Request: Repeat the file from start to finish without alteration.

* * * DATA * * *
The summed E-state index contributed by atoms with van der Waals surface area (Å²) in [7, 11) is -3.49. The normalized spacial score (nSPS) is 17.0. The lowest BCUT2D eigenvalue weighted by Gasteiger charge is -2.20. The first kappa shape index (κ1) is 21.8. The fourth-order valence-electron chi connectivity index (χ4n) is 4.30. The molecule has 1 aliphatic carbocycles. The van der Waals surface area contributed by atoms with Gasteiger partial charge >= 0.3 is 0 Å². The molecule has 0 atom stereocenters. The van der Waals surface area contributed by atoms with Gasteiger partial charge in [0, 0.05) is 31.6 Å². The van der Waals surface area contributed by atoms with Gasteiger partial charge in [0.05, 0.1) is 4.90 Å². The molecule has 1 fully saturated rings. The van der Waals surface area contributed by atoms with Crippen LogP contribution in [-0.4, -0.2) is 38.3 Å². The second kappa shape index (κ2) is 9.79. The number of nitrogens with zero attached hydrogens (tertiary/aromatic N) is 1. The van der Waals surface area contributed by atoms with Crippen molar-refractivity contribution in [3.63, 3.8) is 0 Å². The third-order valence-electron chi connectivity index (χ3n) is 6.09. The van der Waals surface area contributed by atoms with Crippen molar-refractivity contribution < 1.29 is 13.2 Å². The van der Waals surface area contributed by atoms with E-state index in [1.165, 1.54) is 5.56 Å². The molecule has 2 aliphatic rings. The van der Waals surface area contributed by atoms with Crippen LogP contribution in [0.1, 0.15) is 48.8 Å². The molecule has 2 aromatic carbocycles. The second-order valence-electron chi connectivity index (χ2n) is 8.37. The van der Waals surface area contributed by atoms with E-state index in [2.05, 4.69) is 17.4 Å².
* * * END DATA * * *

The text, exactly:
The summed E-state index contributed by atoms with van der Waals surface area (Å²) in [7, 11) is -3.49. The normalized spacial score (nSPS) is 17.0. The lowest BCUT2D eigenvalue weighted by Gasteiger charge is -2.20. The first kappa shape index (κ1) is 21.8. The fourth-order valence-electron chi connectivity index (χ4n) is 4.30. The molecule has 1 aliphatic carbocycles. The van der Waals surface area contributed by atoms with Gasteiger partial charge >= 0.3 is 0 Å². The molecule has 0 atom stereocenters. The van der Waals surface area contributed by atoms with Gasteiger partial charge in [0, 0.05) is 31.6 Å². The van der Waals surface area contributed by atoms with Gasteiger partial charge in [0.05, 0.1) is 4.90 Å². The molecule has 1 fully saturated rings. The van der Waals surface area contributed by atoms with Crippen LogP contribution in [-0.4, -0.2) is 38.3 Å². The second kappa shape index (κ2) is 9.79. The number of nitrogens with zero attached hydrogens (tertiary/aromatic N) is 1. The van der Waals surface area contributed by atoms with Crippen molar-refractivity contribution in [3.63, 3.8) is 0 Å². The third-order valence-electron chi connectivity index (χ3n) is 6.09. The van der Waals surface area contributed by atoms with Crippen molar-refractivity contribution < 1.29 is 13.2 Å². The van der Waals surface area contributed by atoms with E-state index in [1.165, 1.54) is 5.56 Å². The molecule has 2 aliphatic rings. The van der Waals surface area contributed by atoms with Crippen LogP contribution in [0.1, 0.15) is 48.8 Å². The molecule has 2 aromatic carbocycles. The second-order valence-electron chi connectivity index (χ2n) is 8.37. The van der Waals surface area contributed by atoms with E-state index in [2.05, 4.69) is 17.4 Å².